There’s No Business Like Show Business is the movie that showcased the song of the same name. It is from 1954 and surprisingly, has very little misogynistic content. It regales the tale of the Donahues, a family of Vaudeville performers.
It begins with the story of the mother and father’s Vaudeville act. They have three children, but are forced to give up the act during the depression. She does radio work and the father has an act centered around women. Dad is a little bit of a jerk who objectifies lots of women throughout the movie.
After the depression they are able to take up the act again, but this time as a family of five. This only works for a little while because the children are growing up and want to have their own identities.
The oldest child is a son named Steve. He becomes a priest much to the distress of his family. They even give him a musical number where he evangelizes. Then he performs a marriage, but really falls off the screen.
The daughter is the familial glue. She is the one who tries to keep everything together throughout everything. She is peppy, perky, and full of faith. So she knows that everything will be okay. She marries an unimportant man and is pregnant at the end of the movie, ending up with a pretty perfect little life.
The youngest son has the most remarkable story of the children. He falls in love with Marilyn Monroe (Vicki Parker) and when she puts her career before him, at least for part of the movie, he gets drunk, leaves the act, and disappears. There is then a morose part of the movie where everyone is depressed. Eventually he comes home and there is a great reprise where they all sing together.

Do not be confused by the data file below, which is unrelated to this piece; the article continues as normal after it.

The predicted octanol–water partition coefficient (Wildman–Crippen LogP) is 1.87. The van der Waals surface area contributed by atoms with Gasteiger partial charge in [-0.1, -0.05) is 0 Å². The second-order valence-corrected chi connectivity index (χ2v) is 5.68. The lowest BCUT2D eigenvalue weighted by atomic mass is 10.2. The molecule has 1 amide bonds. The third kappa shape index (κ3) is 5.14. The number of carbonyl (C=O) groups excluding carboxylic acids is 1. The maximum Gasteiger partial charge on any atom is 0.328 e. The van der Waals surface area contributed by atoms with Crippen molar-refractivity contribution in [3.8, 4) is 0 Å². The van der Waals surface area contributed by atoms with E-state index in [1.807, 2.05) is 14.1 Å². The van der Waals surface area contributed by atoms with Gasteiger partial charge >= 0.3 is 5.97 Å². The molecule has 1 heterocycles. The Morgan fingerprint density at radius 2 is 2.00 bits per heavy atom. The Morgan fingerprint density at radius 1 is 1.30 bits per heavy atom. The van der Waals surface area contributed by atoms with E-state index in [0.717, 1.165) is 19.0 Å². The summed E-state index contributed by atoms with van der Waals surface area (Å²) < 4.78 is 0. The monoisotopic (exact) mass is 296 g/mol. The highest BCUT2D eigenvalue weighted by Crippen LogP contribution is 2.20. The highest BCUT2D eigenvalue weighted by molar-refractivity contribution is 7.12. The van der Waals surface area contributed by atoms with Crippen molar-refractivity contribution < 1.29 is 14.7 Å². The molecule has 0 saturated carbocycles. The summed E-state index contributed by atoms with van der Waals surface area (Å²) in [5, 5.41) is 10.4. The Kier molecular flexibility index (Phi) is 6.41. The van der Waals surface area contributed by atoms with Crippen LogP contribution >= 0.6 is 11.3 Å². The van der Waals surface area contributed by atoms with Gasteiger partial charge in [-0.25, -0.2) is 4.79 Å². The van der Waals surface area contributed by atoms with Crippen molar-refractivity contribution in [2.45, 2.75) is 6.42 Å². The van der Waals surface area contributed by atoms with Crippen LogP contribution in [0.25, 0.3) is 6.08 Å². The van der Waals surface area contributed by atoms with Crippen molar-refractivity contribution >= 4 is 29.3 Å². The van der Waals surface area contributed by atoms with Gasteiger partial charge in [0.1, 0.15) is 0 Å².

Marilyn Monroe is really a secondary character in this movie, which does not happen very often. She is an aspiring show business gal and meets Tim the night she gets her big break. She then has a musical number called “Heat Wave.” I have no idea how it got past the censor boards. She is dancing around in a skimpy bottom with a big skirt attached, talking about how she is hot and makes the temperature rise. This is emphasized by the fact that she has male dancers with her. I am sure that it was quite a number back in the day.
The most remarkable character in the movie is Molly, the mother played by Ethel Mermen. She narrates, she sings, she dances, she is the show business person in the whole movie. She also holds it together for the post part while her family is falling apart. Molly forgives Vicki for breaking Tim’s heart and it’s all okay, because the night she forgives Vicki, Tim comes home. He was just in the navy the whole time. This is probably one of Ethel Merman’s stronger performances that I have seen. She is charming, graceful and incredibly worth watching.
The dad is somewhat unremarkable. He sings, objectifies women, tries to ensure his children fulfill classic family and sexual roles, and then goes to look for Tim because he’s gone. He’s not a very good husband, poor Molly.